William is currently a Ph.D. candidate in the Department of Comparative Literature at the University of Michigan. His chief interest and pursuit beyond the scope of his scholarship, and also in conjunction with it, is literary translation from Yiddish and Spanish to English.

William Runyan

Research Interests:

William’s research in comparative literature is broadly focused on the interplay of language, mobility and cultural form in literary cultures spanning Europe and the Americas, and finds orientation in current theoretical and methodological debates surrounding translation, multilingualism, transnationalism and world literature. While these categories have at times given way to overly sweeping if not totalizing conceptual frames, he looks to the model of recent work, more finely textured and historically oriented, on the cross-cultural emergence of particular genres (McMurran), the complex negotiations involved in the constitution, diffusion and transformation of “original” texts (Mani, Emmerich) and the distinctly modern notion of equivalence between languages (Gramling). William is also interested in a renewed attention to methodology in literary studies in conjunction with the pervasive “spatial turn,” as some scholars look to move beyond imprecise spatial metaphors in favor of analytic frames drawn from literary formalism (Hayot) or elaborated in dialog with concepts from geography (Tanoukhi) and social theory (Alworth), for example.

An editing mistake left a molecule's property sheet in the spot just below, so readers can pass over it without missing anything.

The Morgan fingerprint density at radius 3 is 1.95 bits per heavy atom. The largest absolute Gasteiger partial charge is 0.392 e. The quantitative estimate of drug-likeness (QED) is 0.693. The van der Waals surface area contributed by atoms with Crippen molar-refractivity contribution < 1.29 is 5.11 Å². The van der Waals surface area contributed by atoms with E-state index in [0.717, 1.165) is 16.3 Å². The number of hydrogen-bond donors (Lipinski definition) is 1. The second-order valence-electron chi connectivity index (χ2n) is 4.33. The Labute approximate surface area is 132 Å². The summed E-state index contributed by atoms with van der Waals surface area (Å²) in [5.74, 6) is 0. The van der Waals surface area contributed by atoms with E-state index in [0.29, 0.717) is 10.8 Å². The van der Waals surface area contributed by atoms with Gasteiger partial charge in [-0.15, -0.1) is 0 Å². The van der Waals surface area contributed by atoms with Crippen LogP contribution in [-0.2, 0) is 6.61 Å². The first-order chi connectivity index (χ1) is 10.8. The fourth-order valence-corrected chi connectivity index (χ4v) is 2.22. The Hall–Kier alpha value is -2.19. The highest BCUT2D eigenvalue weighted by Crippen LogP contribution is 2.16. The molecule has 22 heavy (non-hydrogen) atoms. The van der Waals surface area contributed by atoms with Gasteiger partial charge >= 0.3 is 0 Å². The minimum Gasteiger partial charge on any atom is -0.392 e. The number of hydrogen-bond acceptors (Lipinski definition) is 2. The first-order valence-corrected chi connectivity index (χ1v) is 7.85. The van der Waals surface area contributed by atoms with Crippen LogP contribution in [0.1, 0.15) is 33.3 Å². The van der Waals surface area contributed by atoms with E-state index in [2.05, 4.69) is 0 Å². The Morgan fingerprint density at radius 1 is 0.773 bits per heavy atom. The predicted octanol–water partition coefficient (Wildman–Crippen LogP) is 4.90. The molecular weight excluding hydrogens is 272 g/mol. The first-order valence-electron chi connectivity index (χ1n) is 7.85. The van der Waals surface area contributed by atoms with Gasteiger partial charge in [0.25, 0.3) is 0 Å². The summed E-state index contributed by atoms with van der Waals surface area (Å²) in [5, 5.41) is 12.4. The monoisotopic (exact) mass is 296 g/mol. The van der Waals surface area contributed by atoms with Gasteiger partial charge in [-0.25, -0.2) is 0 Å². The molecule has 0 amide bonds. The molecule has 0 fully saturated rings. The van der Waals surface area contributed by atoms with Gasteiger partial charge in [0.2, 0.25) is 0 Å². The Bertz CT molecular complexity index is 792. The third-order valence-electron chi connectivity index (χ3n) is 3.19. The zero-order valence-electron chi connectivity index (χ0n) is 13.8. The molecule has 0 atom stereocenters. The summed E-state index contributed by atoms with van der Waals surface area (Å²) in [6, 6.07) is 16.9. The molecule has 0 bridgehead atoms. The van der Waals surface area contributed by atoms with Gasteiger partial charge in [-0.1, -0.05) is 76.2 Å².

While his research interests encompass modern Jewish, European and Latin American literatures and intellectual histories, his expertise and primary research focus is on the cross-regional and interlingual entanglements of Yiddish literature in the twentieth century. His dissertation, “Global Form and Fantasy in Yiddish Literary Culture: Visions from Mexico City, Buenos Aires and New York,” examines the historical experience and conceptual development of this literature as it rapidly globalized in the first half of the twentieth century. Drawing on an extensive corpus of source material in Yiddish, Spanish and Russian—including literary texts, historic periodicals, archival sound recordings, personal correspondence and unpublished manuscripts—William shows how writers, print media and literary works came to navigate ever wider dimensions, and how this expansive scope in turn informed new discourses and practices of literature on a world scale.

Key Terms:

  • comparative literature
  • world literature
  • translation studies
  • multilingualism
  • migration
  • urban cultural history
  • modern Jewish culture
  • interdisciplinary methodologies